As a black person in America, it’s getting exhausting to still have to explain, in the year 2014, your right to exist in this country. To explain that you are a human being whose value sits no lower than anyone else’s. To explain our basic humanity. And perhaps worst of all, to explain exactly why we are outraged.

#IfTheyGunnedMeDown Shows How Black People Are Portrayed in Mainstream Media (The Root)

The vicious slaying of Mike Brown by Ferguson, Mo., police has once again shown that the narrative the media paints surrounding black people in America more often than not includes depicting us as violent thugs with gang and drug affiliations. It’s safe to say that Brown has become a victim of what I like to refer to as the “Trayvon Martin effect” in the media.

Michael Brown’s Death Didn’t Happen in a Vacuum (ColorLines)

Residents of Ferguson, Missouri, the black St. Louis suburb where Brown lived and died, confronted police officers on Sunday in a scene that’s since been described by the national media as one that quickly devolved into “looting.” In photos, black residents stood in front of police with their hands up to show that they were unarmed. They chanted the slogans we’ve all become too used to over the years: “What do we want? Justice! When do we want it? Now!”

When Parenting Feels Like a Fool’s Errand: On the Death of Michael Brown. (Stacia Brown)

Did they say, “Kill the police?!” As long as that’s the way you heard it, they did. And that is what AP will wire out to every mainstream news outlet who can be bothered to report the death of another unarmed black son on a Saturday night. Their truth is not our truth.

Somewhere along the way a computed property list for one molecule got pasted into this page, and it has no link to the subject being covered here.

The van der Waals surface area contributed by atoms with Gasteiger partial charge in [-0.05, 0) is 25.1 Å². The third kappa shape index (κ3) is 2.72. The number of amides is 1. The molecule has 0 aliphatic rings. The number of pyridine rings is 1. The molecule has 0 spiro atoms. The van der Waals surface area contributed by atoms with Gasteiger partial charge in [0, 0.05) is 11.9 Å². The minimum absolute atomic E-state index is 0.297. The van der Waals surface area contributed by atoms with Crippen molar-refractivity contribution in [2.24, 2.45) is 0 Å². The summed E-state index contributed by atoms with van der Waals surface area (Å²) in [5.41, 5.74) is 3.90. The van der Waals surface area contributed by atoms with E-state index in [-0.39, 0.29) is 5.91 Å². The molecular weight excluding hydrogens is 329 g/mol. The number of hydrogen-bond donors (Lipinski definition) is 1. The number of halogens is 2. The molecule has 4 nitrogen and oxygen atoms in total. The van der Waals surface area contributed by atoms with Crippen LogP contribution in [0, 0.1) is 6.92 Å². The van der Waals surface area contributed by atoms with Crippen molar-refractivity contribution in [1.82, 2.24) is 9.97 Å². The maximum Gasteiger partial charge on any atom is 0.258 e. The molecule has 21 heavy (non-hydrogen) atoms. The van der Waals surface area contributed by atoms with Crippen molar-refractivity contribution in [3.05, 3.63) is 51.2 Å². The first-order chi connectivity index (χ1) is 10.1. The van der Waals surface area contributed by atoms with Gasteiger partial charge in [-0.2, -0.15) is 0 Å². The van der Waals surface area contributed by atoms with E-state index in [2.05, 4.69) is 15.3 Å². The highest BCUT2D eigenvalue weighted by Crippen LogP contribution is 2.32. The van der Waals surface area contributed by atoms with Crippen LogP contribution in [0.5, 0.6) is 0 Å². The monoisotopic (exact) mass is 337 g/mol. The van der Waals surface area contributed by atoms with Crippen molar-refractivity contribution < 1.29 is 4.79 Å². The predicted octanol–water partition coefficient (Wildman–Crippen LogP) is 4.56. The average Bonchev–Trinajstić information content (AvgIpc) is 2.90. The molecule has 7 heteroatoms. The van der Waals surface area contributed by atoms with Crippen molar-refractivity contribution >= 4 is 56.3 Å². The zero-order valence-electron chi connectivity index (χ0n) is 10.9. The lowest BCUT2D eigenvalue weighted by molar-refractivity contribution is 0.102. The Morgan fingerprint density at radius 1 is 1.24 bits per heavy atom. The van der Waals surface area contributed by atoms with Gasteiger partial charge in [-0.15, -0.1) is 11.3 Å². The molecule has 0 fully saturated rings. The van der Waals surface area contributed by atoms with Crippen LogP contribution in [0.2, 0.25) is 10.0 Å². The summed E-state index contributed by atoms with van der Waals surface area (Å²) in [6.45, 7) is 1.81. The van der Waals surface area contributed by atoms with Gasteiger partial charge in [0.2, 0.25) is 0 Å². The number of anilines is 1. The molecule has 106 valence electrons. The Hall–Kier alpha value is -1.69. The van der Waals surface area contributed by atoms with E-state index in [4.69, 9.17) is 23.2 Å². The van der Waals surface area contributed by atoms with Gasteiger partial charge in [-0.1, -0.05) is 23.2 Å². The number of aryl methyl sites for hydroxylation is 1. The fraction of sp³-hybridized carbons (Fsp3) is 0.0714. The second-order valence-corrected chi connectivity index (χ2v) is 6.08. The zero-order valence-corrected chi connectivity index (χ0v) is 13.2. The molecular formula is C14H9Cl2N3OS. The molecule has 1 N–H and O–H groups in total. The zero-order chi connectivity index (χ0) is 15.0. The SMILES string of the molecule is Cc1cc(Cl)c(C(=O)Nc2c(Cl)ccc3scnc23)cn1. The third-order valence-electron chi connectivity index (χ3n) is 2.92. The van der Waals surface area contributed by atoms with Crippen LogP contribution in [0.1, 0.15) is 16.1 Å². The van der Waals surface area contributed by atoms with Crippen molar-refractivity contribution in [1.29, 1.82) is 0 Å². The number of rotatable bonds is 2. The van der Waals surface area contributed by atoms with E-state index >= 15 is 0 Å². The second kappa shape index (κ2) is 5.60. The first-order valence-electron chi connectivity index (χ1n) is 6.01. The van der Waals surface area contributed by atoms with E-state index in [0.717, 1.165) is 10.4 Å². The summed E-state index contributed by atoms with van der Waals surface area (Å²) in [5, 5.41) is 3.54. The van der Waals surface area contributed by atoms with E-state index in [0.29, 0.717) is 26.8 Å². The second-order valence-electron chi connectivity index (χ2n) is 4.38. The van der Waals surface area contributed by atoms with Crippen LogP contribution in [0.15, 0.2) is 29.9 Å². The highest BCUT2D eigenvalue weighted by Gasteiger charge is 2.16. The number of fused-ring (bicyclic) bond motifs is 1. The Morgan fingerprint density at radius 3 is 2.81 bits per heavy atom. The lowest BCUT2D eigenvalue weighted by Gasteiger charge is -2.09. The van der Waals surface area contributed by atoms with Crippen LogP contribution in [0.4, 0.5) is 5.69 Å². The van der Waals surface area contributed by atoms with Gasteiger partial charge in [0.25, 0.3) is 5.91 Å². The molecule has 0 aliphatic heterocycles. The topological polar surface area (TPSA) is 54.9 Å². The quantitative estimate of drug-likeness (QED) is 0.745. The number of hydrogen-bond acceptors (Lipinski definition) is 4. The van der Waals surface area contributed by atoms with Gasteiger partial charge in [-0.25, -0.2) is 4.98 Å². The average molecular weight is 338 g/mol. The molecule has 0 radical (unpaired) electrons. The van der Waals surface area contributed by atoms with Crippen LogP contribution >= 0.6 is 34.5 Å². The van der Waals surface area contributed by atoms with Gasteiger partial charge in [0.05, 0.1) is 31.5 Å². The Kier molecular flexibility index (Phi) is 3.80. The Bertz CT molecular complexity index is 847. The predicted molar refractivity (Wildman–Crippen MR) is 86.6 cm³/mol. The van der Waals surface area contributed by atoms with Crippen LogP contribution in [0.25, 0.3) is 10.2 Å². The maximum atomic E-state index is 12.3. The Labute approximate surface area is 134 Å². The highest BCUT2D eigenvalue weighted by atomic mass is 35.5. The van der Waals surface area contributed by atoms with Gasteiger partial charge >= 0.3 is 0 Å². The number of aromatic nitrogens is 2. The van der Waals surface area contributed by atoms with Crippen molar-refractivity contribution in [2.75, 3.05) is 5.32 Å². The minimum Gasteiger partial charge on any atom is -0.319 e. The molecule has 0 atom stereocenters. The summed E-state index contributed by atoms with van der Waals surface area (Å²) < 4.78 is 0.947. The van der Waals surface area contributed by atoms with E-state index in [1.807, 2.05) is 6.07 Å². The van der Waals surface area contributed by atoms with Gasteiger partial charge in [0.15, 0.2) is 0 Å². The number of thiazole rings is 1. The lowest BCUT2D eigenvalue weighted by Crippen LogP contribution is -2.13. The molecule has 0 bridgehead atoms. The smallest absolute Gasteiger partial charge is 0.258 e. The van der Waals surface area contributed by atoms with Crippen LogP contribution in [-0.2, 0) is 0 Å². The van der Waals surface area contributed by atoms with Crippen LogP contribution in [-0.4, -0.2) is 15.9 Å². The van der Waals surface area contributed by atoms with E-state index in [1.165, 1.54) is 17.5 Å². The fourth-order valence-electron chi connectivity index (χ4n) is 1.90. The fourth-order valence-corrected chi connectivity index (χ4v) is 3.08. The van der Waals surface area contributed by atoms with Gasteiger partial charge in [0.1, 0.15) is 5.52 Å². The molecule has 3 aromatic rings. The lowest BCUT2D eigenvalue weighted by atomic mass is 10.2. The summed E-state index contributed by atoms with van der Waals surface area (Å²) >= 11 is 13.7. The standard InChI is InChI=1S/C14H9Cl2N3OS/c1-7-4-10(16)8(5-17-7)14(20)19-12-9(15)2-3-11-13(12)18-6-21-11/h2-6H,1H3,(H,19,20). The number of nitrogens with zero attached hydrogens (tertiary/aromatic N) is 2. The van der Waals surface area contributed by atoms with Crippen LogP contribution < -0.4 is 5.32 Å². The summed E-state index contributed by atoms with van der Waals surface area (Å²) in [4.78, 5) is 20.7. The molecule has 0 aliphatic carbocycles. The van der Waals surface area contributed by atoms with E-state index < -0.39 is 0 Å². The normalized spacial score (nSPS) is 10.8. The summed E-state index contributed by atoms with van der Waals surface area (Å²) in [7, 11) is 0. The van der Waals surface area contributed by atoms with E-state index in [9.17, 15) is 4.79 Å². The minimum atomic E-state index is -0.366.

When police departments don’t look like the cities they’re meant to protect (Washington Post)

The St. Louis suburb of Ferguson where the working-class, majority-black population has been clashing with law enforcement for the last three days has 53 commissioned police officers. According to the city’s police chief, three of them are black.

When We Are Young (Crunk Feminist Collective)

When we are young, often too young to fully understand the anxiety in their voices and the fear in their eyes, many of us listen to our parents tell us how to behave when, not if, we are stopped by the police.

Black Kids Don’t Have to Be College-Bound for Their Deaths to Be Tragic (The Root)

Missouri teen Michael Brown was unarmed when police gunned him down. We don’t need to keep talking about his college plans to communicate that his killing was dead wrong.

Michael Brown and Anti-Black Violence (The Feminist Wire)

Black life matters. Yet the police and their media support team have already begun to execute their standard playbook in the aftermath of yet another slain black youth.

National Moment of Silence Will Remember Victims of Police Brutality (Feminist Majority Foundation)

This Thursday, a National Moment of Silence will be held in cities across the country to remember the lives lost and impacted by police brutality. In the wake of two deadly police-involved shootings in less than a week, online activist Feminista Jones and individual Twitter followers were able to coordinate the event in a single day.

National Moment of Silence #NMOS14

How social media helped facilitate a national moment of silence to honor victims of police brutality, show solidarity with their families, and allow communities to come together in a moment of mourning and support.

August 13 2014, 09:29 AM   •   58,846 notes  •   VIA   •   SOURCE